India to Boost LNG Impots

Maritime Activity Reports, Inc.

June 7, 2016

Photo: FERC

Photo: FERC

 India plans to more than double its liquefied natural gas (LNG) import terminal capacity in six years to cater to the rising natgas demand from refineries, fertilizer and power plants, according to a report in the Economic Times.

A total of 15.15m tonnes of LNG was delivered into Indian terminals in 2015, a 5% increase from 2014, according to ICIS data.
India was one of the biggest importers of LNG in Asia buying approximately10.4 million tonnes in 2014. In 2015-16, the natural gas consumption in the country rose barely 2 per cent to 52 billion cubic meters, of which 40 per cent was imported as LNG.  
With LNG prices hovering around a benign $5/mBtu for several months coupled with drop in domestic production of natural gas, India’s gas imports have risen a steep 45.4% annually in April.
India’s LNG sector is undergoing a major transformation as it is set to occupy a crucial part in the country’s energy portfolio after the federal government approved the use of imported gas for power generation and fertilizer production.
Now, India's plans to set up new terminals and expand existing facilities will push up LNG terminal capacity to 47.5 million metric tonne per annum (mmtpa) by 2022 from the current 21.3 mmtpa, according to an oil ministry document.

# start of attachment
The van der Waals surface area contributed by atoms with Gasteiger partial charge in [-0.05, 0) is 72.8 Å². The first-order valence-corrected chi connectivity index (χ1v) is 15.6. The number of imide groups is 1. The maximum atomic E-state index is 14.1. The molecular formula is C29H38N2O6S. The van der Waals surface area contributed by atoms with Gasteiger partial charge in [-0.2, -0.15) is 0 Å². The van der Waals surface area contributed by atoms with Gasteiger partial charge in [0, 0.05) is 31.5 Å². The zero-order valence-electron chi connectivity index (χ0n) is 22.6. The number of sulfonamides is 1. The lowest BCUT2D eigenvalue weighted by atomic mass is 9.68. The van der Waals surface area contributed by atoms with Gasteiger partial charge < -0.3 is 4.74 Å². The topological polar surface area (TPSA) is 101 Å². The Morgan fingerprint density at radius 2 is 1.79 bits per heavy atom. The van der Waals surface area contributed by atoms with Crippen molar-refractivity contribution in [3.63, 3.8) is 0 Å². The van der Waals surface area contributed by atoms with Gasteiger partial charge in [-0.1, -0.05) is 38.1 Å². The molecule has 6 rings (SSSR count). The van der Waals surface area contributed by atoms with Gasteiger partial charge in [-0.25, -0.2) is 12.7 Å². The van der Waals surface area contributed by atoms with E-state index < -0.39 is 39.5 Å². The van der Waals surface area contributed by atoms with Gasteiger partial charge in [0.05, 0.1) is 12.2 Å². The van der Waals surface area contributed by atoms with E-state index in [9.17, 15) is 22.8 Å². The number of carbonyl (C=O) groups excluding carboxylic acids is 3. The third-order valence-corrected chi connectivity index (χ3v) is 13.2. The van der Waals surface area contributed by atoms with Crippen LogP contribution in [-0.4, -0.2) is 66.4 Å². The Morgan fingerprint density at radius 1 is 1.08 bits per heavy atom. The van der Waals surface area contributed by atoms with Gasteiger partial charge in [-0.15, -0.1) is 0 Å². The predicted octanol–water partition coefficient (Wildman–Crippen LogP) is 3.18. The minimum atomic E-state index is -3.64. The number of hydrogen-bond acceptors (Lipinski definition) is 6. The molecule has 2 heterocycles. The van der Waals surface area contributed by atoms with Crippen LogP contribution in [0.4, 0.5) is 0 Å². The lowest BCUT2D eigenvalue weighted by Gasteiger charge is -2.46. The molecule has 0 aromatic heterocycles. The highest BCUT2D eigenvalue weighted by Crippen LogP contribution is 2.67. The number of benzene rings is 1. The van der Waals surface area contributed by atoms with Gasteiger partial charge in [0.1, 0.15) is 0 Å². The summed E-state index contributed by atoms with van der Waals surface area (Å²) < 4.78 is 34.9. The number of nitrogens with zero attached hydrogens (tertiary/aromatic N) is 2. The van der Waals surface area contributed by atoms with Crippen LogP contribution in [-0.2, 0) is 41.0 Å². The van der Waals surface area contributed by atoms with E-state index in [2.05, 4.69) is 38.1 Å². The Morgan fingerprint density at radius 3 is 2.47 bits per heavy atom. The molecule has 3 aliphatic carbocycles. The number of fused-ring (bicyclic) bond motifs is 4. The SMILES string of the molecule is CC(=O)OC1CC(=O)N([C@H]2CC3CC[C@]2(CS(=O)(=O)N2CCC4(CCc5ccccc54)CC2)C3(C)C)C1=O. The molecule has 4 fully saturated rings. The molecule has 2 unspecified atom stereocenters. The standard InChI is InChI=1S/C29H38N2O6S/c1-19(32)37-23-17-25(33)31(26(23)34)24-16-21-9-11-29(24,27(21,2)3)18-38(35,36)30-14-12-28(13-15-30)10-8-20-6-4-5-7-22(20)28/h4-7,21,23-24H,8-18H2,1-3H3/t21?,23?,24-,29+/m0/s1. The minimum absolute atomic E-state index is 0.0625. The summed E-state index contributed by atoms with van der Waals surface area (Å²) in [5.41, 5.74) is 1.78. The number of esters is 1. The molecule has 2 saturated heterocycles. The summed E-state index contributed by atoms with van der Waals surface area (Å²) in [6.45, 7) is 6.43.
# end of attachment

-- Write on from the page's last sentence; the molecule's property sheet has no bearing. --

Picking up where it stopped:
The fertilizer and power sectors have been key consumers of the natural gas in the country, depending mostly on domestic output, while refineries and petrochemicals plants have relied more on imported gas.  
India and Qatar are expected to give a push to cooperation in the hydrocarbons sector, with the latter having the world’s third largest gas reserves and being India’s largest supplier of liquefied natural gas (LNG) during the visit of Prime Minister Narendra Modi.
Currently, there are four LNG terminals at Dahej and Hazira in Gujarat, Dabhol in Maharashtra and Kochi in Kerala. The recently-built Kochi terminal is barely functional due to the delay in the construction of pipeline planned to connect the terminal with the consumers.  
Total Qatari deliveries to India in 2015 stood at 9m tonnes, down from 11.9m tonnes from 2014. Qatar’s share in total Indian LNG supply was 59%, down from 82% in 2014. 
Qatar has gas reserves exceeding 900 trillion cubic feet (25 trillion cubic metres), or 14 per cent of global reserves. It is the largest LNG exporter in the world.
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